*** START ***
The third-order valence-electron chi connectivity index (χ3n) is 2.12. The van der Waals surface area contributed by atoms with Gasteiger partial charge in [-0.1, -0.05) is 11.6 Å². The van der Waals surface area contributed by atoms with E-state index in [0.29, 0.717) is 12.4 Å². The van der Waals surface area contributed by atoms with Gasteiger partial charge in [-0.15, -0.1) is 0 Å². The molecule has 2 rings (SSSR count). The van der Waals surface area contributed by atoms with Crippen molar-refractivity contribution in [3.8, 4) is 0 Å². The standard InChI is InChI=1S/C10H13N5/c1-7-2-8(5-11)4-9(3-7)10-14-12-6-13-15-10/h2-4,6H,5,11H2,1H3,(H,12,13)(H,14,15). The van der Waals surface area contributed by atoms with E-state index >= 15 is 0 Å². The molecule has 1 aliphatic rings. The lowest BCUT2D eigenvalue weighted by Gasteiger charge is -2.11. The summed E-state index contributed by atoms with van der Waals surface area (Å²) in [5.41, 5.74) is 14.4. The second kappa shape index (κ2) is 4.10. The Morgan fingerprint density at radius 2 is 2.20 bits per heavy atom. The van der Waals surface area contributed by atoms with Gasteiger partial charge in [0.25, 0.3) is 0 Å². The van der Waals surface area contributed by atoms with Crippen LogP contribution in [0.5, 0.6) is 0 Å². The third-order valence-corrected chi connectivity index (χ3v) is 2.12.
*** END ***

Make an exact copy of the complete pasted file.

The third-order valence-electron chi connectivity index (χ3n) is 2.12. The van der Waals surface area contributed by atoms with Gasteiger partial charge in [-0.1, -0.05) is 11.6 Å². The van der Waals surface area contributed by atoms with E-state index in [0.29, 0.717) is 12.4 Å². The van der Waals surface area contributed by atoms with Gasteiger partial charge in [-0.15, -0.1) is 0 Å². The molecule has 2 rings (SSSR count). The van der Waals surface area contributed by atoms with Crippen molar-refractivity contribution in [3.8, 4) is 0 Å². The standard InChI is InChI=1S/C10H13N5/c1-7-2-8(5-11)4-9(3-7)10-14-12-6-13-15-10/h2-4,6H,5,11H2,1H3,(H,12,13)(H,14,15). The van der Waals surface area contributed by atoms with E-state index >= 15 is 0 Å². The molecule has 1 aliphatic rings. The lowest BCUT2D eigenvalue weighted by Gasteiger charge is -2.11. The summed E-state index contributed by atoms with van der Waals surface area (Å²) in [5.41, 5.74) is 14.4. The second kappa shape index (κ2) is 4.10. The Morgan fingerprint density at radius 2 is 2.20 bits per heavy atom. The van der Waals surface area contributed by atoms with Gasteiger partial charge in [0.25, 0.3) is 0 Å². The van der Waals surface area contributed by atoms with Crippen LogP contribution in [0.5, 0.6) is 0 Å². The third-order valence-corrected chi connectivity index (χ3v) is 2.12.